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‘They Treat Us Horribly’: Striking Frito-Lay Worker Speaks Out About Conditions In Topeka Facility

This post originally appeared at Eoin’s newsletter The Flashpoint. Shadowproof readers can get 20% off by clicking here.

Frito-Lay workers in Topeka, Kansas are entering their 12th day of striking today over poor working conditions, outrageous schedules, and poor treatment. 

Samuel Huntsman, 23, is one of those workers. He has been with the company for three years and in that time has seen conditions at the plant go from bad to worse. 

“They always tell us about the PepsiCo values and ways and it says they respect everyone and the workers should respect everyone,” Huntsman told me. “But they don’t show it to us. They treat us horribly.”

Huntsman on the picket line. Photo: Samuel Huntsman

“This is not a good job”

Mark McCarter, a Frito-Lay worker at the factory, told Vice News about conditions at the plant in an interview that went viral over the weekend.

“This is not a good job,” McCarter told Vice. “At 7am, our warehouse is 100 degrees. We don’t have air conditioning. We have cooks in the kitchen on the fryers that are 130 or 140 degrees making chips and sweating like pigs. Meanwhile, the managers have A/C.”

Vice detailed the poor conditions:

Many of the 850 workers at the facility say they work 84 hours a week with no days off. Workers are nominally supposed to work eight-hour shifts, but because of shortages, workers are often forced to add on an extra four hours before or after their shifts. Workers call these extended shifts “suicides,” because they say the schedule kills you over time. Some workers haven’t had a single day off in five months, including Saturdays and Sundays. 

Huntsman told me that those grueling, relentless hours were built into the worker contract through language that carved out a “company needs” exception to their 40 hour weeks. That means seven 12-hour days, or an 84 hour week. And the physical conditions for workers are terrible.

“They used to have fans in all workstations last year and this year they have not given us fans,” Huntsman said.

“They try to suspend you if something breaks and costs lots of downtime and lots of money,” Huntsman added. “They will say it’s your fault that the machine broke.”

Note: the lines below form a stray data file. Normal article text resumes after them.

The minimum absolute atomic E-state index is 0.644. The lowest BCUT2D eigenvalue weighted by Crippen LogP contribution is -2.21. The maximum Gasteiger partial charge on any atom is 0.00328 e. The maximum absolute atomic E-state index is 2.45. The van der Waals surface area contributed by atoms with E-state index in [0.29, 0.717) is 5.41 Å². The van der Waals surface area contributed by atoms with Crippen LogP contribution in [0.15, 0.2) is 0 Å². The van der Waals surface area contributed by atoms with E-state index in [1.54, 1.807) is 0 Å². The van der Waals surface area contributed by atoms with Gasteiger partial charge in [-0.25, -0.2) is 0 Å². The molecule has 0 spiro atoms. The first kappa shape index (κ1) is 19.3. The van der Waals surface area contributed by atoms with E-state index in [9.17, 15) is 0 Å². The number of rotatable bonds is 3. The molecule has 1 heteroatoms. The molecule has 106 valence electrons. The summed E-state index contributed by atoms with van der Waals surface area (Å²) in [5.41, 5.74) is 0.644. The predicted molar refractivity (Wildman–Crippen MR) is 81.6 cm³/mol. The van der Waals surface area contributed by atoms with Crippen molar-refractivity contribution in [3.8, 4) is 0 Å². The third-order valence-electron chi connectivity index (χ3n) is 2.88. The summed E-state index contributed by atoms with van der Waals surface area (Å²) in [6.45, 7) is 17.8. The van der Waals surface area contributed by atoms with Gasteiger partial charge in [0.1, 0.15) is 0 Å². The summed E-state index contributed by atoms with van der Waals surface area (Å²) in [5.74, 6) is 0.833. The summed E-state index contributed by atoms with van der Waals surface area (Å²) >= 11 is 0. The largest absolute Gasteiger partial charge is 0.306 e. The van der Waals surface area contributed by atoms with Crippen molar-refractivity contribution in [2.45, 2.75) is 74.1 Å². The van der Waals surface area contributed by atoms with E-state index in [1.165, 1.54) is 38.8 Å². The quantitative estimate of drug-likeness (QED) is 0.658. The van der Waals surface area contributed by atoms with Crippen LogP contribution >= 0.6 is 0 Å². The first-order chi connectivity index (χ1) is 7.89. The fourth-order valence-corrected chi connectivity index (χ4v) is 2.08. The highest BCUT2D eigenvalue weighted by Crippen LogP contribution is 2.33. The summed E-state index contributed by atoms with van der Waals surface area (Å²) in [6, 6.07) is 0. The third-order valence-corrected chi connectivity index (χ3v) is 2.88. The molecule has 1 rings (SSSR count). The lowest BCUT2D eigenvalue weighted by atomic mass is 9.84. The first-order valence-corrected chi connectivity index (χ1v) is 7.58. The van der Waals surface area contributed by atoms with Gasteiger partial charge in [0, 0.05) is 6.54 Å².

“The treatment and overtime has always been this way”

The company’s treatment of workers has, as you might expect, led to consistently high turnover. The unreasonable demands of the schedule and the harsh conditions ensure the plant is chronically understaffed.

“The treatment and overtime has always been this way,” Huntsman said. “People say they leave because of the pay and overtime. Workers have told Frito that it’s because they don’t pay enough or give pay raises. That’s why Frito can’t keep anyone.”

The company has turned to Capstone Logistics, a temp agency, for workers to drive forklifts. That’s led to safety concerns, Huntsman said, because the temp staffers don’t know how to use the Frito-Lay factory machines and drive too fast without using their horns. 

“One lady from the temp company, she fell out of a forklift and it ran over her leg,” Huntsman said.

A striking worker. Photo: Samuel Huntsman

“We have a union”

It’s the first strike at the facility in 50 years, coming after the current union contract expired on July 3. The contracts are renewed every three years, Huntsman said, but this time negotiations fell apart in large part because workers were sick of nothing changing. 

Given the conditions, you might wonder why people at the factory stay at the job. It’s a complicated situation, Huntsman told me, and different for everyone—but a finishing out a pension and working with a union are two concerns.

“A lot of people have been there for years, a lot of the old-timers, they have pensions and they’re close to retirement, so they want to make it,” he said.”And people who are there for a couple years like me just want to make it since we have a union and have been paying dues. There’s a lot of places in town, other warehouses, that pay more—but they don’t have unions.”

In late June, the workers voted to strike, 353 to 30. 

The hours and conditions were too much, factory operator Cheri Renfro told Labor Notes.

“I’ve had to miss going to so many holidays because I’m getting forced,” Renfro said. “I’ve had to call my mom and tell her I couldn’t make it. I don’t want to miss those moments anymore. I’m done with giving everything to Frito-Lay—my time, my holidays.”

Eoin Higgins

Eoin Higgins

Eoin Higgins is a journalist from western Massachusetts. Subscribe to his newsletter, The Flashpoint.